Monday, December 20, 2010

Congratulations to Pat Conner!

Yesterday was the department's big retirement party for former department chair, former director of the WVU Press, and Eberly Centennial Professor of English Pat Conner. TCH regrets that we didn't get pictures of Pat holding forth from the stairs at Laura Brady and Tim Sweet's house. Pat said he'd keep his remarks brief, and, you know what, he did! Maybe too brief, in fact; I for one enjoy Pat's stories and would have liked to have heard a bit more about the midget and the madman hired the same year as Pat. Also, did you know that among Pat's theatrical credits is a turn as Uncle Willie in a production Philadelphia Story? Wish we had a photo of that...

And as Pat assured us, he'll continue his research. As regular readers of the blog know, Pat is pretty hot stuff in his field. Remember that post about Our Recent Achievements? Well, while the rest of us were achieving at a respectable level, Pat was busy presenting papers at a conference in, oh, Malta, among other locales, and basking in the glory of two upcoming sessions in his honor at the 46th International Congress of Medieval Studies to be held in Kalamazoo in May 2011. In addition to those sessions—"Rethinking Anglo-Saxon Manuscripts: Papers in Honor of Patrick W. Conner" and "Anglo-Saxon Exeter and Its Afterlife: Papers in Honor Patrick W. Conner"—the international "Sources of Anglo-Saxon Culture" is sponsoring a third session, "Anglo-Saxon Studies in the Digital Age: A Session in Honor of Pat Conner." Quite frankly with this level of fame it's a wonder Pat ever had time for us!

Of course thanks to our hosts, Laura and Tim, for allowing us to drape our coats all over the place and for providing the food and the decorations, the memory book and—get this—a card basket! Do these two think of everything or what?

But most of all, congratulations and thanks and best wishes and happy trails and good stories and martinis to Pat for all he's done for the department and the university and for the friendship he's so generously extended to all of us.

Monday, December 13, 2010

The Appalachian Prison Book Project

The Appalachian Prison Book Project has once again made the news. For a nice writeup, see the story in the Charleston Daily Mail.

The APBP website is here, which does a very nice job of explaining their efforts to provide free books for men and women in prison. Dictionaries are in particular demand so, if you've got a spare one, the APBP would love to be able to send it to someone who could really use it.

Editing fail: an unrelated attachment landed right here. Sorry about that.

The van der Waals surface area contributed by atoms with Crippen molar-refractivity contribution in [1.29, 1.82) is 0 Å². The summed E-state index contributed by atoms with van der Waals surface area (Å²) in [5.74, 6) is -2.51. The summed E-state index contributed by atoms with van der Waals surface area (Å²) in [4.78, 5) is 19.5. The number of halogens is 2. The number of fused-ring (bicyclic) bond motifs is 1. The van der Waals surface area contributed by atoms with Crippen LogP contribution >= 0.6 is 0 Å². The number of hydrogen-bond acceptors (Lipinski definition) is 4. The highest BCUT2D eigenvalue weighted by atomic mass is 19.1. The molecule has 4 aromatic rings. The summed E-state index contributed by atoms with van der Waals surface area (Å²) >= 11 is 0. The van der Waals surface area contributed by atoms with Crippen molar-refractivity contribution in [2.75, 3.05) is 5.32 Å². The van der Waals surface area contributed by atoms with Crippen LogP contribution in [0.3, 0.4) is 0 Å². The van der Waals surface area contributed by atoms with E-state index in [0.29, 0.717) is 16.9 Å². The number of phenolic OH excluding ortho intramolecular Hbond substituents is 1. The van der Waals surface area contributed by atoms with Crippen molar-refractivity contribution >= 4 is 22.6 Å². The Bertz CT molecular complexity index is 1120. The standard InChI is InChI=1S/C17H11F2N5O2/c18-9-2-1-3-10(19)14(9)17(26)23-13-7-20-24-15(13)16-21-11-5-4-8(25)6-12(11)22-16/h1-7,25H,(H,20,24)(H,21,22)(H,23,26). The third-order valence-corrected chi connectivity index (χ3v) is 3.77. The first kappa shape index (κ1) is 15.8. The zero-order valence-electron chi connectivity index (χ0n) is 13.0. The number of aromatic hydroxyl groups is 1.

Call For Papers: Undergraduate Literature Symposium at Wheeling Jesuit University

Nineteenth Annual Literature Symposium for Undergraduate Students
Hosted this year by Wheeling Jesuit University
Wheeling, West Virginia
Saturday, February 26, 2011

Sponsored by the WJU Department of English

Analytical, theoretical, or interpretative studies of literary works, films, or culture are invited for this annual literary symposium. The top three papers will receive cash prizes. Completed papers should be appropriate for a 15-minute presentation and, therefore, should not exceed 8-10 double-spaced, typed pages (the selection committee will not read any submission beyond the tenth page). One submission per person, please. Only papers written during the 2010 calendar year are eligible. Send a completed paper along with your name, address, telephone number and e-mail address (if applicable) to:

Joseph S. Brumble
Department of English
Wheeling Jesuit University
316 Washington Avenue
Wheeling, WV 26003-6243

Papers must be postmarked by Monday, December 20, 2010. Students will be notified of their status by Monday, January 24, 2011. For more information, call 304-243-2338, or e-mail

An Academic Field Implodes: Anthropology

The tremors of change have radiated out from Anthropology over the last week, and related fields are feeling queasy from all the turmoil.

What is the fuss? It seems the executive board of the American Anthropological Association has stripped the word "science" from its long-range goals for the field. Only cultural anthropologists who do not rely on data are welcome (so it seems).

How long has this been going on? The lead up to it has been unfolding over the last decade, with clear lines drawn in the funding-agency sands over the last six. Agencies, such as the NSF, have had the audacity to require actual methods and data to support anthropological claims. Cultural anthropologists have been outraged by what they claim to be oppressive enforcement of European, positivist thought.